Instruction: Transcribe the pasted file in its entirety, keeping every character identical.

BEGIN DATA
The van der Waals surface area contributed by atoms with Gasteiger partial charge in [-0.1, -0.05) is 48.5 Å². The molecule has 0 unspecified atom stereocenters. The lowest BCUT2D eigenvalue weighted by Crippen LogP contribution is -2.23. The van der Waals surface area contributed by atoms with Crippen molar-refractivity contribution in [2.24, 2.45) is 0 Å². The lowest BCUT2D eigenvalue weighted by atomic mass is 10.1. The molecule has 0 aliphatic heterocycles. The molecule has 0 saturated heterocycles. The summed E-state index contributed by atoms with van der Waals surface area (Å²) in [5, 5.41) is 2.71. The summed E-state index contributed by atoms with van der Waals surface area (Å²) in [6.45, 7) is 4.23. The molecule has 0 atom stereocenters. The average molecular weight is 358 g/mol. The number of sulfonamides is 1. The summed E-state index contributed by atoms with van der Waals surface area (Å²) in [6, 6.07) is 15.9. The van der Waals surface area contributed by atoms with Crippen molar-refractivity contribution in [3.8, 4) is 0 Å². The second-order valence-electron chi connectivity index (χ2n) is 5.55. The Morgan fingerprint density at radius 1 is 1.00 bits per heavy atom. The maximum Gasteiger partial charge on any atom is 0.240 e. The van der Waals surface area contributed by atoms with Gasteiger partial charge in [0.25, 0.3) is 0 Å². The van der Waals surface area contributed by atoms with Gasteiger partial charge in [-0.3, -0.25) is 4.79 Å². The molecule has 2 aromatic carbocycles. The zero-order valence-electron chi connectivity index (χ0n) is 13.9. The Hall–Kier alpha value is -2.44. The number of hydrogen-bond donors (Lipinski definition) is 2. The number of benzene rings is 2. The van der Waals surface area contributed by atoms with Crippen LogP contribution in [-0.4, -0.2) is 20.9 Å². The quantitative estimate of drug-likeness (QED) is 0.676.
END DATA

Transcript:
The van der Waals surface area contributed by atoms with Gasteiger partial charge in [-0.1, -0.05) is 48.5 Å². The molecule has 0 unspecified atom stereocenters. The lowest BCUT2D eigenvalue weighted by Crippen LogP contribution is -2.23. The van der Waals surface area contributed by atoms with Crippen molar-refractivity contribution in [2.24, 2.45) is 0 Å². The lowest BCUT2D eigenvalue weighted by atomic mass is 10.1. The molecule has 0 aliphatic heterocycles. The molecule has 0 saturated heterocycles. The summed E-state index contributed by atoms with van der Waals surface area (Å²) in [5, 5.41) is 2.71. The summed E-state index contributed by atoms with van der Waals surface area (Å²) in [6.45, 7) is 4.23. The molecule has 0 atom stereocenters. The average molecular weight is 358 g/mol. The number of sulfonamides is 1. The summed E-state index contributed by atoms with van der Waals surface area (Å²) in [6, 6.07) is 15.9. The van der Waals surface area contributed by atoms with Crippen molar-refractivity contribution in [3.8, 4) is 0 Å². The second-order valence-electron chi connectivity index (χ2n) is 5.55. The Morgan fingerprint density at radius 1 is 1.00 bits per heavy atom. The maximum Gasteiger partial charge on any atom is 0.240 e. The van der Waals surface area contributed by atoms with Gasteiger partial charge in [0.25, 0.3) is 0 Å². The van der Waals surface area contributed by atoms with Gasteiger partial charge in [-0.3, -0.25) is 4.79 Å². The molecule has 2 aromatic carbocycles. The zero-order valence-electron chi connectivity index (χ0n) is 13.9. The Hall–Kier alpha value is -2.44. The number of hydrogen-bond donors (Lipinski definition) is 2. The number of benzene rings is 2. The van der Waals surface area contributed by atoms with Crippen LogP contribution in [-0.4, -0.2) is 20.9 Å². The quantitative estimate of drug-likeness (QED) is 0.676.